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Europe travel rules: fully vaccinated Britons welcome across the continent – here’s our update https://nomassolo.com/europe-travel-rules-fully-vaccinated-britons-welcome-across-the-continent-heres-our-update/ Fri, 26 Nov 2021 08:00:00 +0000 https://nomassolo.com/europe-travel-rules-fully-vaccinated-britons-welcome-across-the-continent-heres-our-update/ Don’t let the images of mass protests against new Covid restrictions this week in some European countries put you off. Travel is most certainly “on” in all countries – with the exception of Austria, where a lockdown is in place for the next fortnight. Yes, Covid cases may be on the rise, with talks of […]]]>

Don’t let the images of mass protests against new Covid restrictions this week in some European countries put you off.

Travel is most certainly “on” in all countries – with the exception of Austria, where a lockdown is in place for the next fortnight.

Yes, Covid cases may be on the rise, with talks of a ‘fourth wave’ – and there is widespread concern about the potential impact of the new variant of Covid discovered in South Africa this week – but fully vaccinated Britons are welcome across the continent. Here is our update …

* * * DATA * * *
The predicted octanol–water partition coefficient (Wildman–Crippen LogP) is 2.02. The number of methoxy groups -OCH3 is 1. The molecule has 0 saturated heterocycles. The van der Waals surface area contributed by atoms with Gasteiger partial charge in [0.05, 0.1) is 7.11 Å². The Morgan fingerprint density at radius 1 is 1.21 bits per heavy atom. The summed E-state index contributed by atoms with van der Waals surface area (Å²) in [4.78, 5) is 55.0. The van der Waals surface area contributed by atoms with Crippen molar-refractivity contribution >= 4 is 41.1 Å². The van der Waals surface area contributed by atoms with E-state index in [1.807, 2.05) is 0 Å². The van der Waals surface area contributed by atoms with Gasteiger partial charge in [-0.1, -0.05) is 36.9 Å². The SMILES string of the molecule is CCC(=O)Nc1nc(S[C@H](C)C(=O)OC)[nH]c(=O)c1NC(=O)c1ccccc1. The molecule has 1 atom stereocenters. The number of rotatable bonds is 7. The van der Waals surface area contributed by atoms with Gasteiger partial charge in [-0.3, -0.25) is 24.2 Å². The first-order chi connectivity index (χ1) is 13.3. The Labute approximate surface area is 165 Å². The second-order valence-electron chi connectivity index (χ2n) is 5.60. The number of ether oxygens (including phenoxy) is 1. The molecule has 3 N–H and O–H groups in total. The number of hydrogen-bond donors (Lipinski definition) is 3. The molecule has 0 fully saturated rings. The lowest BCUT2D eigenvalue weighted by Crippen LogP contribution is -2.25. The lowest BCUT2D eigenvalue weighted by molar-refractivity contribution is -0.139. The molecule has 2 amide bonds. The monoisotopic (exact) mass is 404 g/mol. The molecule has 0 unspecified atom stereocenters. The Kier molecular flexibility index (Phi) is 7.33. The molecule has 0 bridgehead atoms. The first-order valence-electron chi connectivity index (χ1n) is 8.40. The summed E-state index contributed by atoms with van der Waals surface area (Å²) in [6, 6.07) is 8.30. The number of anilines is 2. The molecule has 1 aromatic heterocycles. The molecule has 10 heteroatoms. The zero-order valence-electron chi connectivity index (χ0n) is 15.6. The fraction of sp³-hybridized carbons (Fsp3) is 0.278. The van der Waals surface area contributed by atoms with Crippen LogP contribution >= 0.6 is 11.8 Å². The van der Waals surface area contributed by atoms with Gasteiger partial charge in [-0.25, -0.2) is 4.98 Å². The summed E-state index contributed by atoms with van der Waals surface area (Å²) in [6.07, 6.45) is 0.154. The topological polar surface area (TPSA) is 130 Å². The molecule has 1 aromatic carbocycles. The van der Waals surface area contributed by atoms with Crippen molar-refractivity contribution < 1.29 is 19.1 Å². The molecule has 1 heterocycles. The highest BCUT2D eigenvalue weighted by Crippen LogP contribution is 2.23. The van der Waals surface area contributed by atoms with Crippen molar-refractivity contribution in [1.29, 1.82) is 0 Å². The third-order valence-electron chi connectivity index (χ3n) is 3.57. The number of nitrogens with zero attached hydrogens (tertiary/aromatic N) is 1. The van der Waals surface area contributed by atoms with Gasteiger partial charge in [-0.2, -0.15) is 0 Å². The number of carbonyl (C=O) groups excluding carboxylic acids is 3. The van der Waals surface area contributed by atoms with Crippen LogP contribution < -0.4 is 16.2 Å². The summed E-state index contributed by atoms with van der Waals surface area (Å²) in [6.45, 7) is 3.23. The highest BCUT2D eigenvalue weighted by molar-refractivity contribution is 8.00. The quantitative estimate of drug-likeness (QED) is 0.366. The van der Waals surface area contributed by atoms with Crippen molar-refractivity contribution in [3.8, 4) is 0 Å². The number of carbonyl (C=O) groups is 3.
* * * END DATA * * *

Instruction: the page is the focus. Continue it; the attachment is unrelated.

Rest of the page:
Britons can travel to all countries in Europe except Austria, where a lockdown is in place for the coming fortnight

AUSTRIAN WOBBLE

WHAT IS THE LAST? Lockdown until December 13, with tourism stopping before that date as well. Bars, restaurants, cafes and non-essential shops are closed.

GETTING IN: Proof of full vaccination, of having recovered from Covid, or a negative PCR test will be required after confinement.

WHEN YOU ARE THERE: To visit covered sites or ride the ski lifts, a full vaccination / proof of recovery is required (under 12 exempt). Masks compulsory in closed public places.

WHAT THEY SAY: Health Minister Wolfgang Mueckstein has said the “hammer” of a lockdown is desperately needed.

MORE INFORMATION: Austria.info.

DUTCH COURAGE?

WHAT IS THE LAST? A “semi-confinement” with a curfew at 8 p.m. in bars and restaurants. Restrictions in place until at least December 4. More “strong measures” are expected soon, with the outbreak management team suggesting curfews could even begin at 5 p.m.